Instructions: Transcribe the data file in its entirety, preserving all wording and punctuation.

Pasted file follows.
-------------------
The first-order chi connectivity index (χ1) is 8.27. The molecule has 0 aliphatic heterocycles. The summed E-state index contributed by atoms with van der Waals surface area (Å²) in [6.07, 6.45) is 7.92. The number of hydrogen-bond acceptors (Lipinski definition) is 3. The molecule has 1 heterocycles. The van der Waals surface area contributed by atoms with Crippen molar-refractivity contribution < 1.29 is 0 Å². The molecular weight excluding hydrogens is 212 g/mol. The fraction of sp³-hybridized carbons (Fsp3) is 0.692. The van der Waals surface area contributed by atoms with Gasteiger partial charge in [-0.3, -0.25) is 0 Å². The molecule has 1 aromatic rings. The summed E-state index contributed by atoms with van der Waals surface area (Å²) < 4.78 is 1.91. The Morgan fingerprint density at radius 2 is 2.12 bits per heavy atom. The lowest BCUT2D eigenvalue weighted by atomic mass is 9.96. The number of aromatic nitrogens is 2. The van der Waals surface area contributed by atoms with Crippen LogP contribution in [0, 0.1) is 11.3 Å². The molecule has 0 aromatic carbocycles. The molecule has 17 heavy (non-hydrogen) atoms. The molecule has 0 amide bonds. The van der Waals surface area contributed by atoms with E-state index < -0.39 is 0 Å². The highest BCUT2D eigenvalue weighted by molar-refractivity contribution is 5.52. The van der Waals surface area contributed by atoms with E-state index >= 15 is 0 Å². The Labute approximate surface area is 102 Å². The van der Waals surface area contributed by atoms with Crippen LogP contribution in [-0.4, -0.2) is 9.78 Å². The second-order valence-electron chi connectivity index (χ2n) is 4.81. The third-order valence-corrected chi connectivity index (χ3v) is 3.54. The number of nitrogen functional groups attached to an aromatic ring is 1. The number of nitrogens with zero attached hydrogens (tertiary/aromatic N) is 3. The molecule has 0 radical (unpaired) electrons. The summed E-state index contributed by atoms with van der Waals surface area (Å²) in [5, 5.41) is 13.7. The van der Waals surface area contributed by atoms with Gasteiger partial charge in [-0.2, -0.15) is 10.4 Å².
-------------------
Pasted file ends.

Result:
The first-order chi connectivity index (χ1) is 8.27. The molecule has 0 aliphatic heterocycles. The summed E-state index contributed by atoms with van der Waals surface area (Å²) in [6.07, 6.45) is 7.92. The number of hydrogen-bond acceptors (Lipinski definition) is 3. The molecule has 1 heterocycles. The van der Waals surface area contributed by atoms with Crippen molar-refractivity contribution < 1.29 is 0 Å². The molecular weight excluding hydrogens is 212 g/mol. The fraction of sp³-hybridized carbons (Fsp3) is 0.692. The van der Waals surface area contributed by atoms with Gasteiger partial charge in [-0.3, -0.25) is 0 Å². The molecule has 1 aromatic rings. The summed E-state index contributed by atoms with van der Waals surface area (Å²) < 4.78 is 1.91. The Morgan fingerprint density at radius 2 is 2.12 bits per heavy atom. The lowest BCUT2D eigenvalue weighted by atomic mass is 9.96. The number of aromatic nitrogens is 2. The van der Waals surface area contributed by atoms with Crippen LogP contribution in [0, 0.1) is 11.3 Å². The molecule has 0 aromatic carbocycles. The molecule has 17 heavy (non-hydrogen) atoms. The molecule has 0 amide bonds. The van der Waals surface area contributed by atoms with E-state index < -0.39 is 0 Å². The highest BCUT2D eigenvalue weighted by molar-refractivity contribution is 5.52. The van der Waals surface area contributed by atoms with E-state index >= 15 is 0 Å². The Labute approximate surface area is 102 Å². The van der Waals surface area contributed by atoms with Crippen LogP contribution in [-0.4, -0.2) is 9.78 Å². The second-order valence-electron chi connectivity index (χ2n) is 4.81. The third-order valence-corrected chi connectivity index (χ3v) is 3.54. The number of nitrogen functional groups attached to an aromatic ring is 1. The number of nitrogens with zero attached hydrogens (tertiary/aromatic N) is 3. The molecule has 0 radical (unpaired) electrons. The summed E-state index contributed by atoms with van der Waals surface area (Å²) in [5, 5.41) is 13.7. The van der Waals surface area contributed by atoms with Gasteiger partial charge in [-0.2, -0.15) is 10.4 Å².